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Explained: The issues in GST compensation

GST compensation payments to states are pending since April. At the GST Council meeting on Thursday, the Centre suggested two options for borrowing by states to bridge shortfall. But many states are unconvinced.

Written by Aanchal Magazine | New Delhi |
Updated: September 1, 2020 9:53:37 am
Union Finance Minister Nirmala Sitharaman on Thursday referred to the Covid-19 outbreak as an “act of God” that would result in a contraction of the economy in the current fiscal.

With Centre-state friction over pending compensation payments under the Goods and Services Tax (GST) taking a new turn in the 41st GST Council meeting on Thursday, strain on the finances of states is likely to continue in the near term. Several states have opposed the two options to borrow that were proposed in the meeting as a way to bridge the revenue shortfall.

GST compensation payments to states have been pending since April, with the pending amount for April-July estimated at Rs 1.5 lakh crore. The GST compensation requirement is estimated to be around Rs 3 lakh crore this year, while the cess collection is expected to be around Rs 65,000 crore – an estimated compensation shortfall of Rs 2.35 lakh crore.

What was discussed at the meeting?

The legal opinion on borrowing was discussed. The opinion of the Attorney General of India was cited to buttress the argument that GST compensation has to be paid for the transition period from July 2017 to June 2022, but the compensation gap cannot be bridged using the Consolidated Fund of India. The AG has suggested the compensation cess levy can be extended beyond five years to meet the shortfall, Finance Secretary Ajay Bhushan Pandey said.

State Finance Ministers, barring a few including those of Assam and Goa, pressed for borrowing by the Centre to bridge the revenue gap. Towards the end of the meeting, the Centre offered two options.

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The first was a special window to states, in consultation with the RBI, to borrow the projected GST shortfall of Rs 97,000 crore, and an amount that can be repaid after five years of GST, ending June 2022, from the compensation cess fund. A 0.5% relaxation in the borrowing limit under The Fiscal Responsibility and Budget Management (FRBM) Act would be provided, delinked from the conditions announced earlier as part of the pandemic package linked to the implementation of reform measures such as universalisation of ‘One Nation One Ration Card’, ease of doing business, power distribution, and augmentation of urban local body revenues.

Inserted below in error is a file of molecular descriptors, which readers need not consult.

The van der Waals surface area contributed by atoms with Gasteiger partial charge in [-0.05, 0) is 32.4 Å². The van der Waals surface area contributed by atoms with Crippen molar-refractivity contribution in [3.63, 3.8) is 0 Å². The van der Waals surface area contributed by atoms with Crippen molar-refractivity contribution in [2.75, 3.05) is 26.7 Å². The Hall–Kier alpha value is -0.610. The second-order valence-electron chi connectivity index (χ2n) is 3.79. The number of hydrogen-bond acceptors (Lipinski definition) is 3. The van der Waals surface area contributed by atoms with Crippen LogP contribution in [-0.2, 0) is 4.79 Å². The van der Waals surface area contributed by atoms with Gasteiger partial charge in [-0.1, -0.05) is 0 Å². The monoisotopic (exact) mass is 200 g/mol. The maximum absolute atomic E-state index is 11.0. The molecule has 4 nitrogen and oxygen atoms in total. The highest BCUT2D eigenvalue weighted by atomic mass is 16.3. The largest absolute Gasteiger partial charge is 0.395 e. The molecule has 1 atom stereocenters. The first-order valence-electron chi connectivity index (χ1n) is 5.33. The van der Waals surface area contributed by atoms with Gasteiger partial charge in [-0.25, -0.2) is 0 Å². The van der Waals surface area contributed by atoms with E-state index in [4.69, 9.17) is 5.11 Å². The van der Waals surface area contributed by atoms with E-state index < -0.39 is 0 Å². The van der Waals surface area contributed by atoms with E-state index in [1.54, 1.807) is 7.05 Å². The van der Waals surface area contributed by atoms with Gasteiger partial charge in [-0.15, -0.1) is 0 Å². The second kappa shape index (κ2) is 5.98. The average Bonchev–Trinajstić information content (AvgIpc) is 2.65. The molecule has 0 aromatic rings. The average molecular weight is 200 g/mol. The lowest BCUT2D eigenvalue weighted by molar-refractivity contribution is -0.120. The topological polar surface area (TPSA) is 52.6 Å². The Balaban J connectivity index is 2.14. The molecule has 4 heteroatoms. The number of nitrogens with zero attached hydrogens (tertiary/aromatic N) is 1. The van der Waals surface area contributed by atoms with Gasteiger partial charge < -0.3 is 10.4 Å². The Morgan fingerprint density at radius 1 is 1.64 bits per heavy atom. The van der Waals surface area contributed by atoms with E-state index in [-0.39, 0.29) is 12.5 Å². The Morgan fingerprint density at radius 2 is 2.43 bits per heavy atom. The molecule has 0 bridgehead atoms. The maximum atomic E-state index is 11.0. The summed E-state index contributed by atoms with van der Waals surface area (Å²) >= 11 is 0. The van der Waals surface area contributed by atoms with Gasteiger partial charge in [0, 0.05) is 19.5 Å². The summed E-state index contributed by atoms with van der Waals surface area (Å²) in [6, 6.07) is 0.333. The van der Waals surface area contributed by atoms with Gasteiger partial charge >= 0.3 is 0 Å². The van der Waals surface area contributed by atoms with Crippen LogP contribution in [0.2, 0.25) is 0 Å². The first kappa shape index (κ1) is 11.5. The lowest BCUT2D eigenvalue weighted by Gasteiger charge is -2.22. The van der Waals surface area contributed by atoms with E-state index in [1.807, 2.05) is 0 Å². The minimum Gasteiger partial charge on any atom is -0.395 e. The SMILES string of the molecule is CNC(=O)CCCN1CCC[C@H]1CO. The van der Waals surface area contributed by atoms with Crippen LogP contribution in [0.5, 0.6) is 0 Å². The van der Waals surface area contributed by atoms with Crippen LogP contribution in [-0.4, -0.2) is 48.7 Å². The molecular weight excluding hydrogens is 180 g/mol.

The second option was to borrow the entire projected shortfall of Rs 2.35 lakh crore – both on account of faltering GST collections and the expected shortfall due to the pandemic – facilitated by the RBI. No FRBM relaxation has been mentioned for this option so far.

Also read | Govt blames Covid, but payment stalled year ago


What are the views of the states on these?

Five states and Union Territories – Kerala, Punjab, West Bengal, Puducherry and Delhi – have voiced their concerns over the proposals.

KERALA: Finance Minister Thomas Isaac said enforcing a cut in compensation and bringing in a distinction between GST and Covid-related revenue loss is unconstitutional. He has said that the states’ FRBM limit should be raised by at least 1.5 percentage points if the entire Rs 2.35 lakh crore has to be borrowed.

PUNJAB: Finance Minister Manpreet Singh Badal has said these options were thrust upon the states, and the borrowing would translate into “mortgaging of the future to live for the present”.


DELHI: Deputy CM Manish Sisodia has said the Centre’s refusal to pay states is the “biggest betrayal” in the history of federalism in India, and has expressed concerns about Delhi’s inability to borrow via the RBI to bridge the compensation gap, given its status of a UT with state legislature.